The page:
Eventually, the steers will be butchered, which is a difficult part of life on the farm.

“We know we’re raising them for meat. You miss ’em, but we know why we’re doing it and we know where our meat comes from and they’ve been loved their whole life, you know,” Rose said.

One of the key skills learned from raising animals is responsibility.

“How to love and care for animals. Really, with 4-H they’ve really learned to be leaders and mentor other kids,” Rose said, giving credit to family friend Morgan Baker, who was the children’s mentor for four years and is a breeder now at Trumble Creek Hogs.

“She’s been an amazing mentor and taught them how to give back to the kids and now I keep telling them it’s your turn to do what Morgan did for you. So they are helping other kids.”

OTHER NEW members to the McIntyre farm are piglets, which the children will raise to show at the fair as part of 4-H as hogs and kids (the four-legged kind), which the family raises for milk. There are also two steers, a horse, chickens and turkeys.

When not busy tending to the animals, the McIntyre children keep busy with school. Cabella also competes in rodeo and the boys in hockey.

“We don’t usually have any spare time,” Cabella said giggling

The WMSA Heifer Scholarship Program is open to youths in Flathead, Lake, Lincoln, Mineral, Missoula and Sanders counties.

For more information about the program contact a local county extension agent, 4-H or FFA adviser, or visit www.facebook.com/WMSA2016/.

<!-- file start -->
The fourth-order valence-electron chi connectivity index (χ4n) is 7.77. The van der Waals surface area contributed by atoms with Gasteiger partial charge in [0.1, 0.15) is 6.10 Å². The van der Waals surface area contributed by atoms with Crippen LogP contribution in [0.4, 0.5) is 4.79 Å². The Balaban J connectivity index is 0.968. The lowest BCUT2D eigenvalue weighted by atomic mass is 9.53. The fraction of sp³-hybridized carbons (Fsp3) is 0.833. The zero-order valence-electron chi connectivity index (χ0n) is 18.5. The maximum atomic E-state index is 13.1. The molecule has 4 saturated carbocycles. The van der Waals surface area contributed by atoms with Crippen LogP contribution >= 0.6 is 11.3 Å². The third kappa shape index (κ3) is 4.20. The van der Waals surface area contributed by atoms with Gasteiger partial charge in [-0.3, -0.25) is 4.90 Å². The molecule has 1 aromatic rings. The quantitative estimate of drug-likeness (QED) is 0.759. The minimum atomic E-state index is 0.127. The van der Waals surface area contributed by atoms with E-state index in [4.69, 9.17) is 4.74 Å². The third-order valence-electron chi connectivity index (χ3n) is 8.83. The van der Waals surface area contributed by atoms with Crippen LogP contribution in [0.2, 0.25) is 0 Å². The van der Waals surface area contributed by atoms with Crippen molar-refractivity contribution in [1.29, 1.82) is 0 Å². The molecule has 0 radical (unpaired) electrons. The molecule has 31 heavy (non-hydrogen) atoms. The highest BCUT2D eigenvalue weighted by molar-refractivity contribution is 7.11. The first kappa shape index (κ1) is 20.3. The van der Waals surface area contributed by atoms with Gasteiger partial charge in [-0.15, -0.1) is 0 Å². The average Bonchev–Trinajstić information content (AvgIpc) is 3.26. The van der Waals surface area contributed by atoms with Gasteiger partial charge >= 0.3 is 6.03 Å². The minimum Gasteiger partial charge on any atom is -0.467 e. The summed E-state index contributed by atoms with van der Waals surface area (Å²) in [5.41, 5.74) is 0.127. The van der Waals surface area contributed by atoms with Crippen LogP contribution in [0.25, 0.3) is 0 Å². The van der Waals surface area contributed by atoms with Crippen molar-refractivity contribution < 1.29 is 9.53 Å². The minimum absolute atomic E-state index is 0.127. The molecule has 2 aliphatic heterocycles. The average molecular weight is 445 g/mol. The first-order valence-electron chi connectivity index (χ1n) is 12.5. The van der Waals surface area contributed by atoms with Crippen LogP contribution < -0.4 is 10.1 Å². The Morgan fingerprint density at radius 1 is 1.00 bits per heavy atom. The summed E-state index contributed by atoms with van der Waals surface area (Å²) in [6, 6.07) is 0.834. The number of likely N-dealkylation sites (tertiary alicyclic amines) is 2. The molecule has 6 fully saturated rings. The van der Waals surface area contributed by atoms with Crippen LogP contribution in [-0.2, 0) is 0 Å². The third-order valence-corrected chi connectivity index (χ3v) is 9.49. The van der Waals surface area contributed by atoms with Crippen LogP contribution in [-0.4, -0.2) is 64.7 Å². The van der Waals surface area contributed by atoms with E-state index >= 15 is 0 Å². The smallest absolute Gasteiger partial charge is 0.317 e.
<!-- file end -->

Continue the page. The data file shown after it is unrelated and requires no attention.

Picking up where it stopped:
Reporter Hilary Matheson may be reached at 406-758-4431 or email at hmatheson@dailyinterlake.com.

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Tracen and Cabella McIntyre check on one of their heifers named Loretta on the family farm in West Valley on Wednesday, March 23. (Casey Kreider/Daily Inter Lake)

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Sweet Pea, the family cat, finds a sunny spot to take a brief nap on the McIntyre farm in West Valley on Wednesday, March 23. (Casey Kreider/Daily Inter Lake)

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Garth, a five-week-old calf, takes a nap on the McIntyre farm in West Valley on Wednesday, March 23. (Casey Kreider/Daily Inter Lake)

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One of the two-week-old goats nurses from its mother on the McIntyre farm in West Valley on Wednesday, March 23. (Casey Kreider/Daily Inter Lake)

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The McIntyres check on their piglets on the family's farm in West Valley on Wednesday, March 23. (Casey Kreider/Daily Inter Lake)

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McIntyre heifers Patsy, left, and Wynonna feed at a round bale feeder on the family farm in West Valley on Wednesday, March 23. Patsy displays a Western Montana Stockman's Association freeze brand, which uses dry ice instead of heat. (Casey Kreider/Daily Inter Lake)

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Two-week-old goats Gwen and Blake on the McIntyre farm in West Valley on Wednesday, March 23. (Casey Kreider/Daily Inter Lake)

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Twin brothers Tracen and Jayden McIntyre check on their heifers on the family farm in West Valley on Wednesday, March 23. (Casey Kreider/Daily Inter Lake)

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Randy, a three-week-old calf, takes a nap on the McIntyre farm in West Valley on Wednesday, March 23. (Casey Kreider/Daily Inter Lake)

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McIntyre heifers Loretta and Patsy feed at a round bale feeder on the family farm in West Valley on Wednesday, March 23. (Casey Kreider/Daily Inter Lake)

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Cabella McIntyre leads one of the family's heifers named Loretta across the farm in West Valley on Wednesday, March 23. (Casey Kreider/Daily Inter Lake)